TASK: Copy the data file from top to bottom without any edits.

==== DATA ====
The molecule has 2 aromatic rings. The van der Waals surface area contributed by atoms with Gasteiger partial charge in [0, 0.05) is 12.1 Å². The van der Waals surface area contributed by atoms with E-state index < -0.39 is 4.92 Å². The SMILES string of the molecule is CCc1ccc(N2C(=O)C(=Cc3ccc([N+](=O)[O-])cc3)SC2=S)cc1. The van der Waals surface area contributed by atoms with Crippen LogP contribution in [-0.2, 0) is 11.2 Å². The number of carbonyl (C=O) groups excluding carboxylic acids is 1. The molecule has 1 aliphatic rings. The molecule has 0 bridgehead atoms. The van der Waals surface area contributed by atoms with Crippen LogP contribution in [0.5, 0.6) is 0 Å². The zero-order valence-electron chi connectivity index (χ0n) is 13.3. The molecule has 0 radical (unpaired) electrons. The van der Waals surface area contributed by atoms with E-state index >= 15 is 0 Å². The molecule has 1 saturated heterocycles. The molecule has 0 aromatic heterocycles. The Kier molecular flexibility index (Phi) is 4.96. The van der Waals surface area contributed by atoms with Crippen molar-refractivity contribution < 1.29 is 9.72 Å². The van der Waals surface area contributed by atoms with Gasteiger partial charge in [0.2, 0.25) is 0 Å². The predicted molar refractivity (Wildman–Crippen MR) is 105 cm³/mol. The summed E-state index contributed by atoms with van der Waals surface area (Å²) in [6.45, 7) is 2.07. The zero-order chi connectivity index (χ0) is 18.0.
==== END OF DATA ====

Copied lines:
The molecule has 2 aromatic rings. The van der Waals surface area contributed by atoms with Gasteiger partial charge in [0, 0.05) is 12.1 Å². The van der Waals surface area contributed by atoms with E-state index < -0.39 is 4.92 Å². The SMILES string of the molecule is CCc1ccc(N2C(=O)C(=Cc3ccc([N+](=O)[O-])cc3)SC2=S)cc1. The van der Waals surface area contributed by atoms with Crippen LogP contribution in [-0.2, 0) is 11.2 Å². The number of carbonyl (C=O) groups excluding carboxylic acids is 1. The molecule has 1 aliphatic rings. The molecule has 0 bridgehead atoms. The van der Waals surface area contributed by atoms with Crippen LogP contribution in [0.5, 0.6) is 0 Å². The zero-order valence-electron chi connectivity index (χ0n) is 13.3. The molecule has 0 radical (unpaired) electrons. The van der Waals surface area contributed by atoms with E-state index >= 15 is 0 Å². The molecule has 1 saturated heterocycles. The molecule has 0 aromatic heterocycles. The Kier molecular flexibility index (Phi) is 4.96. The van der Waals surface area contributed by atoms with Crippen molar-refractivity contribution < 1.29 is 9.72 Å². The van der Waals surface area contributed by atoms with Gasteiger partial charge in [0.2, 0.25) is 0 Å². The predicted molar refractivity (Wildman–Crippen MR) is 105 cm³/mol. The summed E-state index contributed by atoms with van der Waals surface area (Å²) in [6.45, 7) is 2.07. The zero-order chi connectivity index (χ0) is 18.0.